cutting, down on the time lapse
. between transactions.
George Ho, a second-year medical
student from Baltimore, said he
thought the Cashier's Office could
improve. "They've been a little slow
giving out: bills," he said. "I think
a lot of people were wondering when
they were going to get them. That
unknown factor worries people."
Barnard said the students also
have a problem with timeliness.
"Students- procrastinate and don't
Chapel HM, North Carolina
Residence hall governments
would be destroyed by the proposal,
Jones said. Juniors and seniors help
build social communities as leaders
in their governments, he said. "If you
boot out all juniors and seniors,
youH destroy the governments.
"Although sophomores can do a
good job, juniors and seniors are the
ones with experiences with the
governments," he said.
Keene said the University is
supposed to be a growing and
learning experience. If the University
doesn't let rising sophomores go
through the lottery, they won't leam
to deal with the "hard knocks" of
life. "If you don't experience the
pitfalls, you don't learn.
"I see a problem in the way the
system is done to begin with," Keene
said. "The lottery doesn't start until
February, and then you have to
scramble through exams to find
housing. The lottery should be
moved back three months, or the
entire system should be changed."
boxed-in material and notice the
B Go through the chapter and
notice the italicized words. Write
them down. Notice where the words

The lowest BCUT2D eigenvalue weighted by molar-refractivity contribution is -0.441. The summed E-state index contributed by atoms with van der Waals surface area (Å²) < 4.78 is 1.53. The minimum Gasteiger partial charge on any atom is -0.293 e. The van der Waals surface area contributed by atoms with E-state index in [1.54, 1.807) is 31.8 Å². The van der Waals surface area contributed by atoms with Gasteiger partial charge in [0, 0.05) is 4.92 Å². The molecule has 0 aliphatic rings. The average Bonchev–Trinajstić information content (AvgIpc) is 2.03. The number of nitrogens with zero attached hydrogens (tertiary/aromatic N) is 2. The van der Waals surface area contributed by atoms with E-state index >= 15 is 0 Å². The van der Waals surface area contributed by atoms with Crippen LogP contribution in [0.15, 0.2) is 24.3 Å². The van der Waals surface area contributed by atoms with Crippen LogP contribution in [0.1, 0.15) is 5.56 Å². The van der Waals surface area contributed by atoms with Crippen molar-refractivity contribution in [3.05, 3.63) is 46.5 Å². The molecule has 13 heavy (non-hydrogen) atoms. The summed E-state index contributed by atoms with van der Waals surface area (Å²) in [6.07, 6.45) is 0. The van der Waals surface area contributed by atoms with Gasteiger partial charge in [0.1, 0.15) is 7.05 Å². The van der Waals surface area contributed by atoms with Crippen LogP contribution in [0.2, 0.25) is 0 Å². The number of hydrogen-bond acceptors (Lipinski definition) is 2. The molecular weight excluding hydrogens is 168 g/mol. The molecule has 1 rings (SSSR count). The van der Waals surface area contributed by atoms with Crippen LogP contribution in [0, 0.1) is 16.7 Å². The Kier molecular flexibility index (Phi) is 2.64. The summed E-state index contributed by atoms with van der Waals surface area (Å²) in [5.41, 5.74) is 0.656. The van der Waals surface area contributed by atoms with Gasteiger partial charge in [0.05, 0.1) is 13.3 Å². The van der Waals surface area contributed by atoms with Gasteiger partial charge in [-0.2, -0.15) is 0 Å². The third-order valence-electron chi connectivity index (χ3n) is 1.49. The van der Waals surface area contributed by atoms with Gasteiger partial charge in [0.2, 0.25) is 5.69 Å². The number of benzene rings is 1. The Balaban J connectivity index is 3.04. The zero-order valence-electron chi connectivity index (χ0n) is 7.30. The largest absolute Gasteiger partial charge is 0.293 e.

are in relation to the material and
how they are organized.
B Read the chapter straight
Lowman said a student who goes
through this procedure before a test
should know the material. Lowman
also said it is best to read material
before the class in which it is
"By reading the text in this way
before class, a student can actively
ask questions (out loud or in his
mind) of the instructor," he said.
"This active participation is impor
tant in learning anything."
Peter A. Omstein, professor of
psychology and director of the
developmental teaching program at
UNC, agrees with Lowman that
"learning is an active process, not a
"We can't actually improve our
memories," he said, "but we can do
various things to increase the like
lihood that we will be able to pull
See MEMORY page 6
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Agnes Elledge, a teller-clerk in the University
Cashier's Office in Bynum Hall (inset), confirms a
student's account Elledge has been with the
Office for 22 years.
pay their bills on time," he said. "This
(telephone system) will help elimi